VeriMed’s VeriChip is the only RFID tag that has been cleared by FDA for human implant. The concept behind the medical use of the VeriChip is that patients would have the tiny chip implanted just under the skin, in the back of the arm. Each VeriMed microchip contains a unique identification number that emergency personnel may scan to immediately identify the patient and access his/her personal health information, thus facilitating appropriate treatment without delay. This is especially important for patients who suffer from conditions that may render them unconscious, confused, or unable to communicate. Although the FDA approved the use of the device for anyone 12 years of age or older, it would mostly be recommended for patients with diabetes, stroke, seizure disorders, dementia, Alzheimer’s, developmental disorders, and organ transplants.
In July 2010, VeriMed’s parent company PositiveID announced that it had discontinued marketing the VeriChip implant and its associated Electronic Health Record. The reason was poor acceptance – Unfortunately, the general public is too ignorant and too superstitious to weigh the advantages of positive patient identification against absurd and imaginary privacy concerns.
In spite of this setback, PositiveID remains active in the medical field, and just a few days ago (December 12, 2011) anounced that it had completed Phase II development of GlucoChip™, a continuous glucose-sensing implantable microchip, and proved a stable and reproducible, closed-cycle continuous glucose sensor that functions in human blood.
Elsewhere in the world, PositiveID still makes the VeriChip available for specific customers. For example, in October 2011 PositiveID announced that it received an order for its VeriChip microchip to be used for disaster preparedness and emergency management by the Israeli Military.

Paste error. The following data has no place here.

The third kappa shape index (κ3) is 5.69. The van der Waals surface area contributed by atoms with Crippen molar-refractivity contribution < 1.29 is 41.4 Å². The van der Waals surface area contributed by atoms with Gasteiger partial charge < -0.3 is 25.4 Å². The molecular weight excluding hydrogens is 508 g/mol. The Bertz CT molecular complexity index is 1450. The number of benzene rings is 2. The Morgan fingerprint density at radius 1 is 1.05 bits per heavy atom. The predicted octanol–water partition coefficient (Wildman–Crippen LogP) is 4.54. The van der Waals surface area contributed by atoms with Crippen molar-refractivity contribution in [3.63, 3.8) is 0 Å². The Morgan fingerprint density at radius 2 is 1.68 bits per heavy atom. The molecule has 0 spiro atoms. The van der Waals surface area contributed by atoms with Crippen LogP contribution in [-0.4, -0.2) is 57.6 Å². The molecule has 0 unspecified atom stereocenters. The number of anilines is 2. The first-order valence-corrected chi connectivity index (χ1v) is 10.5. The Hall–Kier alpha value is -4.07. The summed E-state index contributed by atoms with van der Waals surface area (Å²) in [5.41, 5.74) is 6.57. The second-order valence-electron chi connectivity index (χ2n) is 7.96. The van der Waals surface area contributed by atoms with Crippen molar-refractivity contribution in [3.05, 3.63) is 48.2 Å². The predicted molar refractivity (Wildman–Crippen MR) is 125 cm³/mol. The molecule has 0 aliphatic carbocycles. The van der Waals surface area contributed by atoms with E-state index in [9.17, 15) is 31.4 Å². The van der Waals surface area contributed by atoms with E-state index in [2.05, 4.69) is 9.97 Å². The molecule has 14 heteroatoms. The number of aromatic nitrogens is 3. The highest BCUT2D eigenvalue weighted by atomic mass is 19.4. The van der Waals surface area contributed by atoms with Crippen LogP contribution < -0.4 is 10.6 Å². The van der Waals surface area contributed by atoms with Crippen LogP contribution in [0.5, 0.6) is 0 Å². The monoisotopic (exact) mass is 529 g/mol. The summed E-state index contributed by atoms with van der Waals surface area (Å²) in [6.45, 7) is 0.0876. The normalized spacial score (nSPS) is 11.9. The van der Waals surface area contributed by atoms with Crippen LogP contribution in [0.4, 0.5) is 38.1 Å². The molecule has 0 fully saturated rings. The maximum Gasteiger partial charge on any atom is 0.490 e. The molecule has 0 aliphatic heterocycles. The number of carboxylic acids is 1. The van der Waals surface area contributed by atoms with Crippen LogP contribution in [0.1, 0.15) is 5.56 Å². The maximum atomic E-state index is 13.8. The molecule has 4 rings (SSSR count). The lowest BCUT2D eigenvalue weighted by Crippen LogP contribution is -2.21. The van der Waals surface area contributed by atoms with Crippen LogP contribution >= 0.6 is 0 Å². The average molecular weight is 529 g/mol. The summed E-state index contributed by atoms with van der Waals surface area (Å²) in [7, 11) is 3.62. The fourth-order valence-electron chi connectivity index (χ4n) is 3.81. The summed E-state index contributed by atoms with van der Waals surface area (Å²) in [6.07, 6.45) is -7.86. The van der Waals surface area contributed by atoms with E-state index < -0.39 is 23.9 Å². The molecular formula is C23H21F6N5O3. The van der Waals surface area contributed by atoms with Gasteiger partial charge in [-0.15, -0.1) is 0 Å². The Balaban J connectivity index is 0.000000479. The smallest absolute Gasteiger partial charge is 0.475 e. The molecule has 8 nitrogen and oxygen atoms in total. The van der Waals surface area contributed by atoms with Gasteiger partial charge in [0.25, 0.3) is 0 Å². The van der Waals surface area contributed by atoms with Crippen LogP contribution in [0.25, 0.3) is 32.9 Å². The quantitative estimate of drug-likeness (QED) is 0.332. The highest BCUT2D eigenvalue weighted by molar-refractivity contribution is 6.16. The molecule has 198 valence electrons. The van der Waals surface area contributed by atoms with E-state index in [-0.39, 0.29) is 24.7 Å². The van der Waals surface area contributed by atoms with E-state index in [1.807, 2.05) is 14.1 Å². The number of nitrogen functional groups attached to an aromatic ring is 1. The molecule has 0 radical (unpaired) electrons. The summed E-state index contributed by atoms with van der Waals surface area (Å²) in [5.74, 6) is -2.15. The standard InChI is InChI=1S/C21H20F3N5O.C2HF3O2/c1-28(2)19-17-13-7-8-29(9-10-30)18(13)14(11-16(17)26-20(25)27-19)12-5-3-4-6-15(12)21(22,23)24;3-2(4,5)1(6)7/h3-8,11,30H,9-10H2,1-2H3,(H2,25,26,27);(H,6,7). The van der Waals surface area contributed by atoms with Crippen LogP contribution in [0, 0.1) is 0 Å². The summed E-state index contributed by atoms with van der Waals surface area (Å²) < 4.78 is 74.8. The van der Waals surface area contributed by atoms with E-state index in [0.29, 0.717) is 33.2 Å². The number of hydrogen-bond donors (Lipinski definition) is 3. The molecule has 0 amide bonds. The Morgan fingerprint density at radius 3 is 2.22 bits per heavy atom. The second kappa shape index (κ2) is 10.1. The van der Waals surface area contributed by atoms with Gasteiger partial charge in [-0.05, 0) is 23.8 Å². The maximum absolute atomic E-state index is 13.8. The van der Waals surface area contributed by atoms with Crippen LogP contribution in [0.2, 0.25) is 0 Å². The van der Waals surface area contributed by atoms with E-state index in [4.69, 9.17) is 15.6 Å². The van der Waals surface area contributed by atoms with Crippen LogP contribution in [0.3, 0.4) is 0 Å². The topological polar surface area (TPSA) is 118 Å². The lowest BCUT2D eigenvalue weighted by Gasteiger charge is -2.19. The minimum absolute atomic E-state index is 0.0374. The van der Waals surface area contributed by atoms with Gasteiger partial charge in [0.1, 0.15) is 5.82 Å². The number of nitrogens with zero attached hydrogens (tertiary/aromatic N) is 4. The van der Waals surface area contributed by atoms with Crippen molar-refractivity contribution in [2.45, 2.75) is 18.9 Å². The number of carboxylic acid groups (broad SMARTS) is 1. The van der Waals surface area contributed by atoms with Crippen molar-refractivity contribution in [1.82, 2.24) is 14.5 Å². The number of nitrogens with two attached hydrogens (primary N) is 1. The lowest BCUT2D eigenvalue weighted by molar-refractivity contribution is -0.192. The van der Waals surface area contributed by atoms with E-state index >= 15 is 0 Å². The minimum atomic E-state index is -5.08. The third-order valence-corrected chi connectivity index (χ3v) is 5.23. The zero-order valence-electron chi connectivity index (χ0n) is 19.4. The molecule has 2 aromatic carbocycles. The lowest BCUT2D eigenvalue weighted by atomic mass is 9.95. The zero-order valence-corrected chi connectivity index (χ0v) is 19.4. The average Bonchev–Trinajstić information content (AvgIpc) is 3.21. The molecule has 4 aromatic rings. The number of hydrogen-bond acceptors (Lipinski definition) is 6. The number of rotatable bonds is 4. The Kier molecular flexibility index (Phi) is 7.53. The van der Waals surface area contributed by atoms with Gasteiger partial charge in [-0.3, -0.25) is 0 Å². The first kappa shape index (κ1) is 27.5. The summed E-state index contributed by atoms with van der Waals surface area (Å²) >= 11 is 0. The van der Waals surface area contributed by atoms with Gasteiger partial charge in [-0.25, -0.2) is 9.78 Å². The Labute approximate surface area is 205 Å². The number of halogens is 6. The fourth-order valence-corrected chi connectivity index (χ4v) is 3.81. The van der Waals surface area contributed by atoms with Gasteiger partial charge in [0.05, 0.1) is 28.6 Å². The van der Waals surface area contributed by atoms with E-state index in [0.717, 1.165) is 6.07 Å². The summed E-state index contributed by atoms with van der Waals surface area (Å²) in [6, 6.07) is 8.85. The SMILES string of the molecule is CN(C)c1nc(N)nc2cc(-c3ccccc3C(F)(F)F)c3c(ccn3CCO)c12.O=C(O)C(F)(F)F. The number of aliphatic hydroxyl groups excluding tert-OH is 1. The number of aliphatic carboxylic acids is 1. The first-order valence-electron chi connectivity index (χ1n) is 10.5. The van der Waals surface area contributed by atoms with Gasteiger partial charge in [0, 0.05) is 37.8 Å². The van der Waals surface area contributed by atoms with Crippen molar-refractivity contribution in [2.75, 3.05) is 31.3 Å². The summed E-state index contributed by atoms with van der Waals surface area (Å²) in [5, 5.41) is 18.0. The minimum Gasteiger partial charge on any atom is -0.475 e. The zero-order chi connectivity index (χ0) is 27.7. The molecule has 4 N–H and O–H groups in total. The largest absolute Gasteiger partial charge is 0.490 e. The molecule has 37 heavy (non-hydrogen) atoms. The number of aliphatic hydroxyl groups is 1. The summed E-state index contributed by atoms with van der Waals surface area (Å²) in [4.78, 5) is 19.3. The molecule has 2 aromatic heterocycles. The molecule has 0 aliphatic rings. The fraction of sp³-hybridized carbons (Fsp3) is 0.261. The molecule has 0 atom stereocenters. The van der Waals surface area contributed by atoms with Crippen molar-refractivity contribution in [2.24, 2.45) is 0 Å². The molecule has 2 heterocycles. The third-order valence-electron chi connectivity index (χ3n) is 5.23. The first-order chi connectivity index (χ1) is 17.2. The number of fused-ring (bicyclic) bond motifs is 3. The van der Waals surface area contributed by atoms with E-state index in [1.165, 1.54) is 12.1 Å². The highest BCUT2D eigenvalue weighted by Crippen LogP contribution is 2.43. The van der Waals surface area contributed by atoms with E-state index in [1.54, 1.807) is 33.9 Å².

Company website: www.positiveidcorp.com
UPDATE: December 8, 2015
Digital Angel formerly owned a minority position (49%) in VeriChip, but divested itself of the stake in 2008. VeriChip Corporation and Steel Vault Corporate later merged to form PositiveID. PositiveID (www.psidcorp.com ) no longer develops RFID tags, but has repositioned to develop biological detection systems (PCR-based ebola, SARS, etc. detection) for homeland security, as well as rapid medical testing.
Digital Angel merged with Veriteq in 2013. Veriteq owned Sicel’s implantable dosimeter products. They have a website at: veriteqcorp.com. Veriteq is no longer in the business of selling human or animal ID tags. Instead, they have reinvented their tags approved for human use as UDI (unique device identifiers) for medical devices. Their website states that they plan to relaunch the implantable radiation dosimeters.